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An Ericsson executive explains why the UK is lagging behind on 5G

Pedestrians walk past an advertisement promoting the 5G data network.
REUTERS/Toby Melville
The future is nigh, but is Britain ready to seize it?
  • Annabelle Timsit
By Annabelle Timsit

Geopolitics reporter


The geopolitical battle between China and the West is playing out in the global telecommunications market.

China is by far the world’s largest market for 4G and 5G, and the world’s largest 5G vendor, Huawei, is Chinese. Huawei has built a significant part of Europe’s 4G infrastructure and was set to play an even bigger role in 5G. But the US has targeted Huawei as part of its trade war with China, and believes that countries that use Huawei equipment in their telecom infrastructure are exposing themselves to the risk of spying and sabotage—accusations the company vigorously denies.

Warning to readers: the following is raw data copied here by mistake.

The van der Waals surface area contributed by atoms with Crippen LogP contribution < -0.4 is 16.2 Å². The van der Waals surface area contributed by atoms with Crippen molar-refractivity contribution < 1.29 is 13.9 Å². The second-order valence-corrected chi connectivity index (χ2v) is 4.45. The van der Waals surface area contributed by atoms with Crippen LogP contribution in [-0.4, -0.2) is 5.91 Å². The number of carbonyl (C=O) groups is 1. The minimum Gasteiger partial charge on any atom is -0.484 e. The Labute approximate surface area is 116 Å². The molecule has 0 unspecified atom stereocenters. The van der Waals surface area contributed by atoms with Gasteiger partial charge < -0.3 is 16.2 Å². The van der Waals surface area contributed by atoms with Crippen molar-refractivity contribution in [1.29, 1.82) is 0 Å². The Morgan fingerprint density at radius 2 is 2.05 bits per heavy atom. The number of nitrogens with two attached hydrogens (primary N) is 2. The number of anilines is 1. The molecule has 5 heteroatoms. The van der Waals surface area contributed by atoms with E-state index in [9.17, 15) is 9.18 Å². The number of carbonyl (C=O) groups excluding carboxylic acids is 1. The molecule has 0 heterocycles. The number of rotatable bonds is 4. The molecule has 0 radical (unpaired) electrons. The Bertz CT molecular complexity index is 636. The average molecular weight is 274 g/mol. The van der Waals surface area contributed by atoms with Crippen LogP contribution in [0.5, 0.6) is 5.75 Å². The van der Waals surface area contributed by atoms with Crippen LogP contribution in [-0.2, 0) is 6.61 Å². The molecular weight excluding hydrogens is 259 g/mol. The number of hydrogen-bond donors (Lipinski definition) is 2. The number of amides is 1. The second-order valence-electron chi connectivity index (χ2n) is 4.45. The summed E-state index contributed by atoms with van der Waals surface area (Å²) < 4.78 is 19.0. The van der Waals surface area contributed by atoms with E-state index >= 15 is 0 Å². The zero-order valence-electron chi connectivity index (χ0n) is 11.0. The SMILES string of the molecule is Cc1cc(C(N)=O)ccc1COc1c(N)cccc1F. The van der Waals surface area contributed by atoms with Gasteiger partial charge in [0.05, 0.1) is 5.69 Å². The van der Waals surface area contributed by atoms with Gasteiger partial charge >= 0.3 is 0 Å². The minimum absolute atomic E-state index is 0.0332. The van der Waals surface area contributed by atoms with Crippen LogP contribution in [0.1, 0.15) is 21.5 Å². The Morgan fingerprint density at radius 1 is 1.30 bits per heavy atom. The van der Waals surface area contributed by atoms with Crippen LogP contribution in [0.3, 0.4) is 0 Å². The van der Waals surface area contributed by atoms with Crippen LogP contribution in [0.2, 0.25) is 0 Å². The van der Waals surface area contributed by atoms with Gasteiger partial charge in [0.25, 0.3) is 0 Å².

As a result, the US has prevented companies that use American technology from selling critical components to Huawei. The UK’s intelligence services determined that US sanctions have turned Huawei into too much of a security risk, and the government recently announced a ban on Huawei equipment in Britain’s 5G network by 2027 (Quartz member exclusive).

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